Sub-Saharan Africa remains the area hardest hit by malaria, which, despite registering some declines over the years, the battle is far from over, according to the World Health Organization’s latest report, which noted no significant gains between 2015 when declines were registered and 2017.
An estimated 435 000 people died from malaria in 2017 worldwide.
In observing World Malaria Day under the theme, “Zero malaria starts with me,” WHO launched a pilot phase of the first ever vaccine to be used in Africa, with Malawi, Ghana and Kenya being the three countries selected to test it on 360 000 children every year. The three countries have the highest number of malaria cases and treatment facilities.
Meanwhile, in Zimbabwe, the recent cyclone that ravaged through the eastern part of the country, dampened the news of the gains the country had made in reducing the number of deaths and infections from malaria, since 2015.
National Malaria Coordinator, Dr. Joseph Mberikunashe, said Zimbabwe had attained a close to 60% decline in malaria deaths and infections.
“We have seen some significant decline, probably I’d put it at 57% decline since 2015 so far,” said Mberikunashe, who added that the country had been “making a bit of some progress toward our goal of realizing malaria elimination in the country, and of course working with our neighbors in the region.”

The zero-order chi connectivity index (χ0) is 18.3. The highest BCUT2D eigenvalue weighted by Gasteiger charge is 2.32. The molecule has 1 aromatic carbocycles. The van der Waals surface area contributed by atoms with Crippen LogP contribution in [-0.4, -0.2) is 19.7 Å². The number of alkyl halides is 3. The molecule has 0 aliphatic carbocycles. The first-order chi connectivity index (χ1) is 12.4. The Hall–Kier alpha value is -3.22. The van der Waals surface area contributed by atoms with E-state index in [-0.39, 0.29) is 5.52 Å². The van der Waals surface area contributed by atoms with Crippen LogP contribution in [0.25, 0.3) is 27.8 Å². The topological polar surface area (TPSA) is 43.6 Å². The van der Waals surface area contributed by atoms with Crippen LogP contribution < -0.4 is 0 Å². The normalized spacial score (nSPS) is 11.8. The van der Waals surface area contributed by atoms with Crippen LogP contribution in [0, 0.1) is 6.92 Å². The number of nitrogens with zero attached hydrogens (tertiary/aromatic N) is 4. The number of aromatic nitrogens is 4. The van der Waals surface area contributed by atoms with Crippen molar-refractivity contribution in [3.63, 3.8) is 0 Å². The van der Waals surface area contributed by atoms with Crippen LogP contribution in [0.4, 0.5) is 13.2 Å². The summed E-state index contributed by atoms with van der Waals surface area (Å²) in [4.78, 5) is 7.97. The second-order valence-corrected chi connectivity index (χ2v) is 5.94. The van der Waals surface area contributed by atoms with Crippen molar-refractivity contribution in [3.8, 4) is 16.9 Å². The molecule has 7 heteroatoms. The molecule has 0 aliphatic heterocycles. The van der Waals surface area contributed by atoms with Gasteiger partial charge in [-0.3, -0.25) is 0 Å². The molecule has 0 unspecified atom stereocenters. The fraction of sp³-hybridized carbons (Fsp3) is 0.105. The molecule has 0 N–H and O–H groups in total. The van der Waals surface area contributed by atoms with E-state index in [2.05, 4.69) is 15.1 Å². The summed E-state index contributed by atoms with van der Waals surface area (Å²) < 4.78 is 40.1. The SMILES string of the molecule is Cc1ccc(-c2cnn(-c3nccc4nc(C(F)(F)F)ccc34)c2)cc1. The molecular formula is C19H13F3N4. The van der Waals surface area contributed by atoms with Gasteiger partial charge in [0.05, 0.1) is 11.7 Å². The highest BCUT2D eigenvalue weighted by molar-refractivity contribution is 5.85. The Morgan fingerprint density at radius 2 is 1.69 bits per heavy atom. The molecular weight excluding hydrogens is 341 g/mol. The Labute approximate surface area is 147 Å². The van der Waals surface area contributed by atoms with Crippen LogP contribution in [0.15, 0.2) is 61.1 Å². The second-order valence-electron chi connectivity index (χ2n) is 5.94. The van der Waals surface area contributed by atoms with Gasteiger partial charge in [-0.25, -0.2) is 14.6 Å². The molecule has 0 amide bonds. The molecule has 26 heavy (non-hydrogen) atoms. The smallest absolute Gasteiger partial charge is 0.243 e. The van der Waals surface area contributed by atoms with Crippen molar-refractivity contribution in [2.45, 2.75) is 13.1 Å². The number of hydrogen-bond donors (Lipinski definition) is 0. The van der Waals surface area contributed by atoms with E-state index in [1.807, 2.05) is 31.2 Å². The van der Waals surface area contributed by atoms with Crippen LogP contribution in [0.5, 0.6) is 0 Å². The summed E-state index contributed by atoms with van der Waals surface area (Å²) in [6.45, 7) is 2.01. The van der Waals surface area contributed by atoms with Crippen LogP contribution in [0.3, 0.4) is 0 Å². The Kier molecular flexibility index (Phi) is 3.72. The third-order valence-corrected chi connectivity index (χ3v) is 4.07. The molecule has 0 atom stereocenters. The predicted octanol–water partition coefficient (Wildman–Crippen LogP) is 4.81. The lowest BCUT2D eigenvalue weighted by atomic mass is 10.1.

However, he said, the onset of Cyclone Idai which tore through Chipinge and Chimanimani in the eastern province of Manicaland, set the country back.
“We are in the peak period of transmission, we’ve also seen about 25% increase in the disease burden ever since the cyclone hit Manicaland from the 15th of March to date, compared to the same period last year, we are seeing about a 25% rise and we definitely believe that is due to the risks that were posed by the cyclone,” Mberikunashe said.
Mberikunashe explained that “Cyclone Idai, promoted the breeding ground more, because there was more rain, destruction of homes which we had sprayed, thereby exposing people, to more mosquito bites and malaria as a disease.”
As a result of the destruction from the tropical cyclone, Zimbabwe has now redoubled its efforts to prevent more deaths in the Manicaland Province, by treating stagnant pools of water and areas where mosquitos lay eggs.
Mberikunashe said they are also providing traditional prevention tools such as mosquito nets.
“We have since moved in with mosquito nets, for the population that were left homeless, to provide protection during the night when they are in the tents, in the schools or churches, where they are currently being domiciled,” he explained.
Data released by Zimbabwe’s health ministry to commemorate World Malaria Day showed that there were 264,278 malaria cases and 192 deaths in 2018.